Have you struggled with a child with gross motor delays? Did they trip and fall often, could not hop, skip and jump as their peers did? There is certainly something you can do to help along while supporting their skill development in other areas.
Heard of Aquatic occupational therapy (Aquatic OT)? What is it?
It is a unique, yet evidence-based, type of therapy practice where water is used as a therapy tool. It is not common to see occupational therapy
for children in the aquatic environment. You will see kids in the sessions that look a lot like traditional therapy but in the water with toys and
Aquatic OT is occupational therapy done in a water environment. Such a therapy addresses motor planning, core/trunk strength, upper extremity strength, fine motor skills, self-regulation, safety, social and play skills, coordination, dressing, sensory issues, self-care skills addressing difficulties with bathing and grooming and working toward the ability to participate in recreational water-based activities such as swim lessons or family outings.
Here is how water specifically impacts our activities as per a study-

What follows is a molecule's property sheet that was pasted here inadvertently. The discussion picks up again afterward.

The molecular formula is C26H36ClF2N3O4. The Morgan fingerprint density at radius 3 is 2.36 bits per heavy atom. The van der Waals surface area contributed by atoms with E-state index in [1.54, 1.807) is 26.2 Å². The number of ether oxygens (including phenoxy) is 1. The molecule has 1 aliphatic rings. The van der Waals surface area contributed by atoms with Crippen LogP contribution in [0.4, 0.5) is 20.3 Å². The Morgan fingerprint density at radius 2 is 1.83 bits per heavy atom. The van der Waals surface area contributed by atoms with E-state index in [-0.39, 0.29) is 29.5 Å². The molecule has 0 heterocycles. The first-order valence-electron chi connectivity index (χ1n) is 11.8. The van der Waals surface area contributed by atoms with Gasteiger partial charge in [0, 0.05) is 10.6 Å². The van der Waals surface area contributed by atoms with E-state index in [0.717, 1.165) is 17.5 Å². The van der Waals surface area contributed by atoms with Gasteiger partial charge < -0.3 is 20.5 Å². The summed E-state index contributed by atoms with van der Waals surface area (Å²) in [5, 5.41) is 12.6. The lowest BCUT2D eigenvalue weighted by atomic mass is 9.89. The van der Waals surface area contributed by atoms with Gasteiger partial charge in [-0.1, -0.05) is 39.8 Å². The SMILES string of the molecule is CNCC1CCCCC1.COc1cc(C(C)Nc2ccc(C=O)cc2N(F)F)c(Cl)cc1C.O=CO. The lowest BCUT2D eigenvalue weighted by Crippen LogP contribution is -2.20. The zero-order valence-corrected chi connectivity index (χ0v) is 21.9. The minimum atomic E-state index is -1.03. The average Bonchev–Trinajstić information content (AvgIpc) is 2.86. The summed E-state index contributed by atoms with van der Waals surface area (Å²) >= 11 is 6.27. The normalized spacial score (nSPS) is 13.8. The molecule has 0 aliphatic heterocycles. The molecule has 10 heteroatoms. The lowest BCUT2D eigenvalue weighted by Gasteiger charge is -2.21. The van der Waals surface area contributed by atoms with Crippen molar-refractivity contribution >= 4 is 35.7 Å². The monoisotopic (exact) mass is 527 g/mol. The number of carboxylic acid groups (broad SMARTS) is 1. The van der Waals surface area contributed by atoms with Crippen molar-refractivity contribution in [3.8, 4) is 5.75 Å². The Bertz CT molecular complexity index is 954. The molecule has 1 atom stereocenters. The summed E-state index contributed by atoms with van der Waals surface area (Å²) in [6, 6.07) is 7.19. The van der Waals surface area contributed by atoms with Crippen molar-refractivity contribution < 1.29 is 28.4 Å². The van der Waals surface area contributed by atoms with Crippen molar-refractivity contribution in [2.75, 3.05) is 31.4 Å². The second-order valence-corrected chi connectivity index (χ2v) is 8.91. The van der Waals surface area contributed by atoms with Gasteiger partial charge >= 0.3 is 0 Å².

Water immersion to the shoulders increases cerebral blood flow (blood flow
to the brain) by 7% – you will often see therapists working on skills at the side while immersed in the water.
This increased blood flow to the brain further increases another 7% when
you introduce mild to moderate exercise (bringing the total up to 14%). This is why there is normally an active warm-up – moving back and forth across the pool kicking or moving arms and legs.
This heightened blood flow to the brain is thought to be the reason for
increased cognitive, language, engagement, and social skills are seen in the water environment.
Acetylcholine is a neurotransmitter that acts within the central nervous
system – it can speed up and slow down nerve signals. In the central nervous system, it mainly speeds up signals and assists in learning, memory, arousal, and neuroplasticity. Water immersion increases acetylcholine. This makes the water a prime environment for learning a variety of motor skills – even skills that kids have not been able to attain on land.
Water immersion promotes neural plasticity and motor learning – this effect